THE Energy Regulatory Commission (ERC) said it will base its measurement of installed generating capacity on individual plants’ “maximum stable load,” making it the starting point for computing market share limitations as required by law.
Based on the maximum stable load, or the maximum demand in megawatts that a power generating unit can reliably sustain for an indefinite period, the commission estimates the Philippines’ installed generating capacity at 21,803,100 kilowatts (kW), limiting each entity’s installed generating capacity (IGC) to 5,450,775 kW or no more than 25% of the total.
“The same shall remain and shall be strictly enforced and implemented until the next adjustment thereto which may be on or before the 15th day of March of 2020 and every year thereafter and/or as the need arises,” the ERC said in a resolution.
For Luzon, the market share limitation (MSL) was set at 4,605,247 kW or no more than 30% of the main island’s set installed generating capacity as called for under the ERC resolution.
In the Visayas and Mindanao, the market share limit was 909,437 kW and 1,026,245 kW, respectively.
The limits were based on 2019 installed generating capacity set by the ERC, which placed the Luzon total at 15,350,824 kW.
For the Visayas and Mindanao, the installed generation capacity was set at 3,031,458 kW and 3,420,818, respectively.
The ERC is authorized under Sec. 45 (a) of Republic Act No. 9136 or the Electric Power Industry Reform Act of 2001 (EPIRA) to set the numbers annually to prevent a person, company, related group or independent power producer administrators, singly or in combination, to own, operate, or control more than 30% of the IGC per grid, and 25% of the national grid.
In line with the EPIRA provision, the ERC issued Resolution No. 26, Series of 2005, which set the guidelines for the determination of installed generation capacity for each grid and the national grid, or the high-voltage backbone system of interconnected transmission lines, substations and related facilities.
The IGC is the sum of the maximum capacity of the generation facilities that are connected to the transmission system or distribution system that forms part of a particular grid.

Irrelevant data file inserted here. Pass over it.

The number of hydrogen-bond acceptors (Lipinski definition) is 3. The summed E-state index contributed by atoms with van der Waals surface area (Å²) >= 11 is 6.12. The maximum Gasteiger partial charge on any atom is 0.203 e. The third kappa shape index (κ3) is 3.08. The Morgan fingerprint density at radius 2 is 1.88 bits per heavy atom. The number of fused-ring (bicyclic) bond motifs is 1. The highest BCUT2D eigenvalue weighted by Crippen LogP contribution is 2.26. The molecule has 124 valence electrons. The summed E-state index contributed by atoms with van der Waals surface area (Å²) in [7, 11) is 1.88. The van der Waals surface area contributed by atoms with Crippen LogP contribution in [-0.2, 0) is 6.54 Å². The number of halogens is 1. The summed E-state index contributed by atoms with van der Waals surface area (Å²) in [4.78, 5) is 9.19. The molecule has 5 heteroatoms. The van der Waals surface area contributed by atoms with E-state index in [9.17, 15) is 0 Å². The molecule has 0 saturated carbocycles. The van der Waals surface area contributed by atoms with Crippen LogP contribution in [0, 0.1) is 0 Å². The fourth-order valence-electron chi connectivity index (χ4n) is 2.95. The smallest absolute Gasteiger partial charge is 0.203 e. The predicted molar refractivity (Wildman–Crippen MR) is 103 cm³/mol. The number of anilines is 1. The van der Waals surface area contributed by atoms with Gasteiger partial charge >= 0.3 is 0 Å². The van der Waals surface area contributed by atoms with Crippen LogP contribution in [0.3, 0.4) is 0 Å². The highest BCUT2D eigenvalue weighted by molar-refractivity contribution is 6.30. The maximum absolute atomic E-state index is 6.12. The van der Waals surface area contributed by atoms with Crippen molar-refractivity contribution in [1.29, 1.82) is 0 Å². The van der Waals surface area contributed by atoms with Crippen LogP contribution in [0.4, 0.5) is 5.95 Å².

The ERC mandate is to promote free and fair competition in the generation and supply of electricity to achieve greater operational and economic efficiency and to ensure consumer protection and enhance the competitive operation of the markets for generation and supply of power.
The resolution comes as power generation companies revisit their projects in view of the Supreme Court decision requiring all power supply agreements (PSAs) forged after June 30, 2015 to undergo a competitive selection process (CSP) to arrive at the least-cost power for consumers.
On Thursday, consumer advocate Laban Konsyumer, Inc. (LKI) called on power generators to bid to ensure adequate power supply and at the least cost to meet growing electricity demand.
In a statement, LKI President Victorio Mario A. Dimagiba said it is “imperative that we add to our current power supply situation.”
“Unfortunately, we have had more red and yellow alerts this year than in the past five years. We are already more than three years too late according to our energy timetable. It is important that CSP is undertaken and implemented immediately, and invitations to all bidders begin. The CSP process will ensure that the much needed power supply will be provided at the least cost possible, which will in turn benefit consumers. CSP itself was designed to ensure the best bids and the least cost to the consumers,” he said.
He added that all power suppliers must participate in the selection process.
“CSP allows for the bidding of all power generators. The more power plants, the better … it is not the time to block power generators from bidding. We must encourage all interested parties to participate in CSP and bidding to save our country from a power situation crisis,” he said. — Victor V. Saulon